Edmonton riverbank homeowners struggle with eroding yard

An Edmonton homeowner is calling on the city to do something about the riverbank erosion that is quickly eating away backyards along his street.

Riverbend homeowners look to city for help in stabilizing riverbanks

Brassard lives on 154th Street overlooking the North Saskatchewan River. He says the river bank in his area is eroding by around one metre a year. (CBC)

An Edmonton homeowner is calling on the city to do something about the riverbank erosion that is quickly eating away backyards along his street.

"It should be an issue for Edmontonians because it's their river," said Alain Brassard. "It's a river that's our most beautiful resource. And if houses were to fall into the river, it will be an incredible environmental issue."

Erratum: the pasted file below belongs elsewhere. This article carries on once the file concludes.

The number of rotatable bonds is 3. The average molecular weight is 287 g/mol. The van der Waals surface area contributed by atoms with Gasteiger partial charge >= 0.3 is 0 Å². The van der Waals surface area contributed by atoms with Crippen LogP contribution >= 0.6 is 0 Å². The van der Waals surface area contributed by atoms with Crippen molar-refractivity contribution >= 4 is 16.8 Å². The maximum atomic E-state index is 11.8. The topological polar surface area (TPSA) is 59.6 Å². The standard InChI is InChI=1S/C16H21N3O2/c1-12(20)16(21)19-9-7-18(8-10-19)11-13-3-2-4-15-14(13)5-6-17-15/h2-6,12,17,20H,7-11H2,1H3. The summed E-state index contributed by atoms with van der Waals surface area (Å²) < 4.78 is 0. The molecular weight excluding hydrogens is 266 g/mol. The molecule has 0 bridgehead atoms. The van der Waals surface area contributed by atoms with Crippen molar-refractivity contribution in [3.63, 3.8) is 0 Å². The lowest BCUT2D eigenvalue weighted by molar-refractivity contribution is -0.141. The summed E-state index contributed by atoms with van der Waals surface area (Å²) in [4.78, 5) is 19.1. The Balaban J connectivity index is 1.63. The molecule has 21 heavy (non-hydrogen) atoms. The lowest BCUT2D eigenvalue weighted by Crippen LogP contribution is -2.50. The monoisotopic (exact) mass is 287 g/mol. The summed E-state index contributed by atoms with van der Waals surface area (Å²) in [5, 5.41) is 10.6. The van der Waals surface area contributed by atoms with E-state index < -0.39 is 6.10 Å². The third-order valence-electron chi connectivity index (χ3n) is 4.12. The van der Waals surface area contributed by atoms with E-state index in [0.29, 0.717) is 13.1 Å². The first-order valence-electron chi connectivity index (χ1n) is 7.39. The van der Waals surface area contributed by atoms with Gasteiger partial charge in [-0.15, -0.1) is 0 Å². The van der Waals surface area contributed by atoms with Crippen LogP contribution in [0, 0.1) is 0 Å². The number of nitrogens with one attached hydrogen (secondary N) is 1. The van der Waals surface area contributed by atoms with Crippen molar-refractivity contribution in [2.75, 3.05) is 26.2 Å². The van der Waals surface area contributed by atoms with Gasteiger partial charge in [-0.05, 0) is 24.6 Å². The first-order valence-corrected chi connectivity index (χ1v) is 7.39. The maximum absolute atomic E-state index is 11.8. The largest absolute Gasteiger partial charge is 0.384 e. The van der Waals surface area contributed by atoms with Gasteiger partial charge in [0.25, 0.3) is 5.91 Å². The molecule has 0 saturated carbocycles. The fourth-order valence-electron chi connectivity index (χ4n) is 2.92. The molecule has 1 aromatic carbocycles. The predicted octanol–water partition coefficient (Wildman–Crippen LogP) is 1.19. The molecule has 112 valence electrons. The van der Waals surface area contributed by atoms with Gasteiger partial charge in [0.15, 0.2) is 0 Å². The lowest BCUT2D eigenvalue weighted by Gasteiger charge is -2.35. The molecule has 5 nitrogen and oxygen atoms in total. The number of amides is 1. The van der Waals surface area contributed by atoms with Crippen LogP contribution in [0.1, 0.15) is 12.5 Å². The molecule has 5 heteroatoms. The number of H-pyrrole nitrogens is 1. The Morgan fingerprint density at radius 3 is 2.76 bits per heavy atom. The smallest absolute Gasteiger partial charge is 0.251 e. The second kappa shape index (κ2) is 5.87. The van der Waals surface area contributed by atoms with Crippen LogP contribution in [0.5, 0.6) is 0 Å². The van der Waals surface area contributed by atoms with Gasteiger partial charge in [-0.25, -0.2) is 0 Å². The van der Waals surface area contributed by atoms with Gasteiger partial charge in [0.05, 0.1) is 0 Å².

Brassard lives on 154th Street overlooking the North Saskatchewan River in the Riverbend neighbourhood  just north of Ramsay Estates, where a devastating landslide destroyed three homes in 1999.

The river bank in his area is eroding by around one metre a year, he said.

He said some homeowners are paying to brace their foundations, but the land belongs to the city.

"We're sort of lost because I think we should have some kind of guidance from municipal or provincial government," he said. "I don't understand why the stabilization of the river bank should be on the hands of homeowners."

Three homes on his street have been condemned due to foundation problems, Brassard said.

City Coun. Bryan Anderson would not comment on the issue without first speaking to the city's legal department.

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